When sequestration went into effect March 1, the local business community was worried. But so far, the mandatory federal budget cuts have had little impact.
Several Killeen-Fort Hood business leaders said the biggest problem caused by sequestration to date is uncertainty.
Butch Menking, an Edward Jones financial adviser in Killeen, said the sequester should not deter investors. He said healthy corporate earnings and a rebounding U.S. housing market are reasons for optimism.
“We’re disappointed because many people will be hurt by the cuts,” Menking said. “But things will not grind to a halt in this country. The markets tend not to like uncertainty, so investors should be prepared for some possible volatility in the weeks ahead, especially since sequestration was just one fight in the long-term battle over how to reduce the federal deficit. But there are still some very good reasons for people to continue investing for their long-term financial needs.”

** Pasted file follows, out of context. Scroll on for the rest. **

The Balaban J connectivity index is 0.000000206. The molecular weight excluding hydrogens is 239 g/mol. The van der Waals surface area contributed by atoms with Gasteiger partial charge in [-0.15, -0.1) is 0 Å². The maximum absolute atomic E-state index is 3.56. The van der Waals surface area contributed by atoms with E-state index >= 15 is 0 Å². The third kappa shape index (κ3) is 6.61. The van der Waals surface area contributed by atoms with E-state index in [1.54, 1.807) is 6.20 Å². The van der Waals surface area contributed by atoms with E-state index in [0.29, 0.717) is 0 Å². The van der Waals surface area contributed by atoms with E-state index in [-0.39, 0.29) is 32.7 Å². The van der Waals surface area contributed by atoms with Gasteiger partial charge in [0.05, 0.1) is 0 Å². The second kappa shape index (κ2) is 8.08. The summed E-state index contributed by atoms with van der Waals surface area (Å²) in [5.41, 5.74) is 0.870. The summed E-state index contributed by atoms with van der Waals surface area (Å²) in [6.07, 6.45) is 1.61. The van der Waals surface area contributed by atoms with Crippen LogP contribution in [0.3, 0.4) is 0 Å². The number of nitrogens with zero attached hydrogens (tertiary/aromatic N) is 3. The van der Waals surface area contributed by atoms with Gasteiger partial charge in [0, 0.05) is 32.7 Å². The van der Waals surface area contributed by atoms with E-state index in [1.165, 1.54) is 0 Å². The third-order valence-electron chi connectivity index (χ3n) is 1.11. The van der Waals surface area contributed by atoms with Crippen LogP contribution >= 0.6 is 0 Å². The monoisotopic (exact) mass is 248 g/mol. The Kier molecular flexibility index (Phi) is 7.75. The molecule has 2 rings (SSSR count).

Sequestration has not had an impact on the local job market so far, said Wendy Ann Damon, workforce development supervisor at Workforce Solutions of Central Texas. She said both government contractors and full-time government positions could be impacted over the long term. If nothing is resolved in Congress, federal employees could face furloughs in April.
“It is very early, so it is really hard to tell,” she said. “The only effect I have seen so far is people are hesitating to take action just because of the uncertainty. We don’t know what the impact is going to be.”
Alan Badger, director of sales for Marriott Residence Inn in Killeen, said he has not felt any impact from the cuts, but he is worried about less travel by government contractors.
“It’s a big question,” he said. “We haven’t really seen any big changes, but it could affect us a great deal if there are less government contractors traveling.”
Polo Enriquez, executive director of the Copperas Cove Economic Development Corporation, said the cuts are on his mind, but he is confident the area can weather the storm.
“I’m optimistic this will be resolved and funding will be restored to an acceptable level for this community,” Enriquez said.